I just watched another one of the “School of Life” channel’s videos on philosophy on YouTube. This one was on Jacques Derrida. Their philosophy videos have been tremendously helpful as I continue struggling to figure out the whole “meaning of life” mess. I haven’t figured out what the meaning of life is obviously. I’m betting that damned near no one has, which was one of the things that I liked about the Derrida video. He talked about a state of mind known as “aporia” in Greek which describes puzzlement and confusion and having come to an impasse that makes drawing a definitive conclusion rather difficult. Good old Jacques considered this a mature state of mind. One would think that confusion and puzzlement would be how a beginning student feels, but to him it was the state that experts reach because of the complexity of the world and the many ways in which seeming opposites interact and rely on each other.
This makes me recall my time studying Zen many years ago. The Zen masters said the goal was to achieve “beginner’s mind”. I wonder if aporia is the sort of thing that the Zen masters were talking about.
The longer I try to figure out the meaning of life, the more that the simple answers seem insufficient. There are so many people out there that claim to know why we exist, what we’re supposed to be doing with our lives, why the universe was created, and all the answers to the big questions. But as soon as I start digging into their answers and solutions, they start to fall apart. There’s a little bit of truth to some of them, but there’s also a lot of nonsense involved. And then you go look at someone who has an opposing opinion that you don’t like and don’t want to agree with, and you find a little bit of truth in it amongst the nonsense. The “School of Life” said this is what Derrida called “deconstruction,” when you tear apart an idea and examine it to find where it fails and where it works by comparing it to its counterpart in the world of theories.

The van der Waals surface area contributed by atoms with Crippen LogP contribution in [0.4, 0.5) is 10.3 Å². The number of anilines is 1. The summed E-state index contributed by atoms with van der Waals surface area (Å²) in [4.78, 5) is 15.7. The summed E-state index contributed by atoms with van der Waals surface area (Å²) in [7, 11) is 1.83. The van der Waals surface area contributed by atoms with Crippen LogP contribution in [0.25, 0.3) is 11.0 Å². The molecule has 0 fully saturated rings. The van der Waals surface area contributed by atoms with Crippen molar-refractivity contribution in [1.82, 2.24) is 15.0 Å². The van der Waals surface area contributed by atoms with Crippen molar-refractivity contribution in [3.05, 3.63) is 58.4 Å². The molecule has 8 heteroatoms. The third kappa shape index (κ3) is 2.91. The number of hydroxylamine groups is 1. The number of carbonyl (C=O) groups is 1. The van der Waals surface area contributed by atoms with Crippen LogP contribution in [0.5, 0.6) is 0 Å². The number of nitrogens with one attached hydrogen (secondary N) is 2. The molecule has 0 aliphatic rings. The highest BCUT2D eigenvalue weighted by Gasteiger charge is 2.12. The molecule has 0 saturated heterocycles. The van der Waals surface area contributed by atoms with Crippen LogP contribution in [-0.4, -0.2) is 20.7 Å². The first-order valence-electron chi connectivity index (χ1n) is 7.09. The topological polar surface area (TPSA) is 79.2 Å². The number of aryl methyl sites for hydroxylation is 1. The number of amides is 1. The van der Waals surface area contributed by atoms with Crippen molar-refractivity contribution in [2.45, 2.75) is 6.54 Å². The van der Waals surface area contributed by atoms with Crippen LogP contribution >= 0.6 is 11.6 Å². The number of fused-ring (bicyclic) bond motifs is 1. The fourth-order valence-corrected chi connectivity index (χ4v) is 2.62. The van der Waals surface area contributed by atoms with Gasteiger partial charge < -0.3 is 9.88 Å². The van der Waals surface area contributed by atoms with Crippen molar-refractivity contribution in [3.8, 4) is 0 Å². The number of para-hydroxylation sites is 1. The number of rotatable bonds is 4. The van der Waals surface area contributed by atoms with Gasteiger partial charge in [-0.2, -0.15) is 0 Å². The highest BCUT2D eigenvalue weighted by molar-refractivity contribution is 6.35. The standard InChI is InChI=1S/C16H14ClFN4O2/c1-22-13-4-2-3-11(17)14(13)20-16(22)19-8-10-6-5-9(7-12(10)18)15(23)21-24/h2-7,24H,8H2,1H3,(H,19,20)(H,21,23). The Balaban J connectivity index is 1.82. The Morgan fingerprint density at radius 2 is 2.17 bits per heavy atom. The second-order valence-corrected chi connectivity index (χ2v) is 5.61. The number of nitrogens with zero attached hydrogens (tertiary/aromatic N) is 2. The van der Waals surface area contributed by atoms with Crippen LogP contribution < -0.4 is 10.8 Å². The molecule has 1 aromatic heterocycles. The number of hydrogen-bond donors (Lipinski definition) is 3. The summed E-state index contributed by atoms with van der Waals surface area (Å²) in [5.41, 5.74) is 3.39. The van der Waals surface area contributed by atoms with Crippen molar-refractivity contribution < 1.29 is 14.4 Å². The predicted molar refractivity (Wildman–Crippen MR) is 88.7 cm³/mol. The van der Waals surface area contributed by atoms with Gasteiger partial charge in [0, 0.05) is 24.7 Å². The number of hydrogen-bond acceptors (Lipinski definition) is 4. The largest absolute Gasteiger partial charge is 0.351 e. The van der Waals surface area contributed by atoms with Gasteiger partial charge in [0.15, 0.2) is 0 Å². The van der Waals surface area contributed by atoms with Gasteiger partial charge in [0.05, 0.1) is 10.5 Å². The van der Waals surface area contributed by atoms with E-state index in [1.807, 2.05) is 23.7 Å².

It made me feel much better about having so much trouble figuring out the meaning of my life and of all life. It’s good to know that you don’t know a whole hell of a lot. Takes me down a few notches from my old attitude of being an arrogant prick. (Not that I can’t still be an arrogant prick from time to time.)
There was one tiny detail in the video that made me literally guffaw as I sat here in the back of the house in front of the TV. The number “42” popped up in the middle of an animation while they were talking about the meaning of life and the animated characters struggled to shove it off the screen. I got a huge kick out of the inside joke.
For those of us who have read Douglas Adams’ “Hitchhiker’s Guide to the Galaxy” trilogy, we know that “42” is the answer to “Life, the Universe, and Everything.” And the joke is that even though they know the answer, they don’t know the question. I suppose the question might be, “What was Jackie Robinson’s uniform number?”. Just kidding. But I’ve found that stupid joke funny for so long, that I actually had “42” engraved into the temple of my latest pair of glasses. So, to see it pop up in a YouTube video about a French philosopher tonight made me exceptionally thrilled.
In conclusion, my search for the meaning of life goes on, and in the meantime, I’m less distressed about my aporia.